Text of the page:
Cantonese opera: Roles, techniques and traditions
The Chinese love naming things in the most poetic, brief way possible. The roles, techniques and traditions of Cantonese opera are no exception. If you haven’t caught a show before, learn these traditional concepts that explain the magic...
Four skills and five methods (四功五法)
The bread and butter. The tools of the trade for young performers and seasoned veterans alike. The ‘four skills and five methods’ refers to the four techniques a performer must master, which include singing, speaking, acting and movement, and the five bodily avenues with which a performer can express them, namely your hands, eyes, body, feet and hair. Note: with hair, swinging your ponytail expresses grief or anguish.
Types of plays
There are two main types of plays. There are mou (武) which are tales of battles and feature acrobatics and much physical movement. On the other hand, mun (文) are stories which emphasise scholarly or personal themes such as love and social struggles. Characters in a particular type of play must be dressed in certain attire. Look for the feathered antennae in mou plays which signify generals and warriors, or the water sleeves, which are long, white pieces of fabric that accentuate movement, in mun plays, which help emphasise a character’s elegance.
Types of roles
There are four types of roles usually found in Cantonese opera productions. These are the sang (生), the male roles including warriors and scholars, the daan (旦), which are the various female roles, the zing (淨), animal characters signified by more intricate face-paint, and the cau (丑), who are the jesters. Each of these roles has its own subdivisions depending on the opera, such as the mou dan (武旦) or the mun mou sang (文武生). Certain stars are known for playing particular types of roles well.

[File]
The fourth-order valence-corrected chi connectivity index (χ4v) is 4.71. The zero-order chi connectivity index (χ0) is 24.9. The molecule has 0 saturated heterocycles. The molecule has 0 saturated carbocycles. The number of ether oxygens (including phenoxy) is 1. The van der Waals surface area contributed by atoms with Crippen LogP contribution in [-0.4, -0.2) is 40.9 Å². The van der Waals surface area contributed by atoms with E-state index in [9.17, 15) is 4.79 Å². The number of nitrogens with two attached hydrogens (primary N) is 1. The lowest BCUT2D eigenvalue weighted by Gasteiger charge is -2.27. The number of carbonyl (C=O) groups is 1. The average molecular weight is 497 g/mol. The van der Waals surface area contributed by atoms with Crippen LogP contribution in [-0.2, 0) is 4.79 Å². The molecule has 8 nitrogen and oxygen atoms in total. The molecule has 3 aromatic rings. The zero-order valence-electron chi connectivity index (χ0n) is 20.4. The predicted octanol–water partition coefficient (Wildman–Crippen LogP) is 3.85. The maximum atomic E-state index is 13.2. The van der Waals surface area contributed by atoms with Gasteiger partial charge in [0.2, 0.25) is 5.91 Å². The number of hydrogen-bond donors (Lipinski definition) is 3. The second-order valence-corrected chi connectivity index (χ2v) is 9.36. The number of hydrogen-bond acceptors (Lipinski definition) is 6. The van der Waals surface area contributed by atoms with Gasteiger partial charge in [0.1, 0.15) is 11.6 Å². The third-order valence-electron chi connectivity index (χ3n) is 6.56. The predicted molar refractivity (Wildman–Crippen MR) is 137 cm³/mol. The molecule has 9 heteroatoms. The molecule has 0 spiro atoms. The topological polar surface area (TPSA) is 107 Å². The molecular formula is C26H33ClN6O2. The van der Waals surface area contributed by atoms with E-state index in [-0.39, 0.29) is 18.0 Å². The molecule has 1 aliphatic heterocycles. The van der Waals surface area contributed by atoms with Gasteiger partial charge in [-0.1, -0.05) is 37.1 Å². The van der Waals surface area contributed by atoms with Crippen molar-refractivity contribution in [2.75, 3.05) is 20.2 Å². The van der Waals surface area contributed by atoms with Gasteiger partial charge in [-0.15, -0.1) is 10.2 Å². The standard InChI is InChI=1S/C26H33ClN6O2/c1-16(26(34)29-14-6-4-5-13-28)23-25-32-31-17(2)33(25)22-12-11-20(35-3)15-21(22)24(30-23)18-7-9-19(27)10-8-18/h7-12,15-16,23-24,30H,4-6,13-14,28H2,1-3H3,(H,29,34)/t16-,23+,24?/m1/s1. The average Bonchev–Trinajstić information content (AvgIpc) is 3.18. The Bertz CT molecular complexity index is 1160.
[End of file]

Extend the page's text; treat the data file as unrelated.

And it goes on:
Cantonese opera: Who's who
With an almost 200-year history, Hong Kong’s Cantonese opera has seen its host of mega-stars. We select five of the absolute must-knows...
1. Yam Kim-fai (任劍輝)
Perhaps best known for her vocal versatility, Yam Kim-fai (pictured left) began formal training at the tender age of 14, though her interest began much earlier than that. She was among the migrant wave of performers who fled to Hong Kong and Macau when Guangdong fell under Japanese control during World War II. She was much-loved during Cantonese opera’s boom in the 50s and 60s, most frequently performing alongside fellow legend Bak Sheut-sin. She even received a ‘Google doodle’ commemorating what would’ve been her 103rd birthday in February.
2. Bak Sheut-sin (白雪仙)
Inseparable from her partnership with Yam Kim-fai, Bak (pictured right) was also part of the mid-20th century boom for Cantonese opera. She has received many awards for her contributions to the art form, including a Lifetime Achievement Award from the Chief Secretary for Administration Anson Chan in 2001 and a Gold Bauhinia Star in 2013. She is still alive at the ripe old age of 90.
3. Lee Hoi-cheun (李海泉)
Cantonese opera would be amiss without a great dose of humour and one of the greatest cauactors was Lee Hoi-cheun. He, like Law Ka-ying, transitioned well to film work too but he’s remembered most for his 1940 tour with the Cantonese Opera Company. It was on this tour that he became father to the greatest Chinese film icon of all time, Bruce Lee.
4. Leung Sing-bor (梁醒波)
Leung Sing-bor OBE first gained fame as a Cantonese opera actor in the 1930s and 40s, but is perhaps best known for pioneering TVB, becoming one of its first actors. He also chaired the seminal Chinese Artist Association of Hong Kong from 1965 to 1970, which was and is still instrumental in carrying on Cantonese opera as a cultural heritage.
5. Law Ka-ying (羅家英)
Perhaps the most recognisable legend on this list, Law Ka-ying is still active and still revered due to both his opera and film work over the years. Primarily acting in roles for comedy films with Stephen Chow and Ronald Cheng, he views himself as a ‘patron’ of the art, curating the annual iterations of the Rising Stars of Cantonese Opera.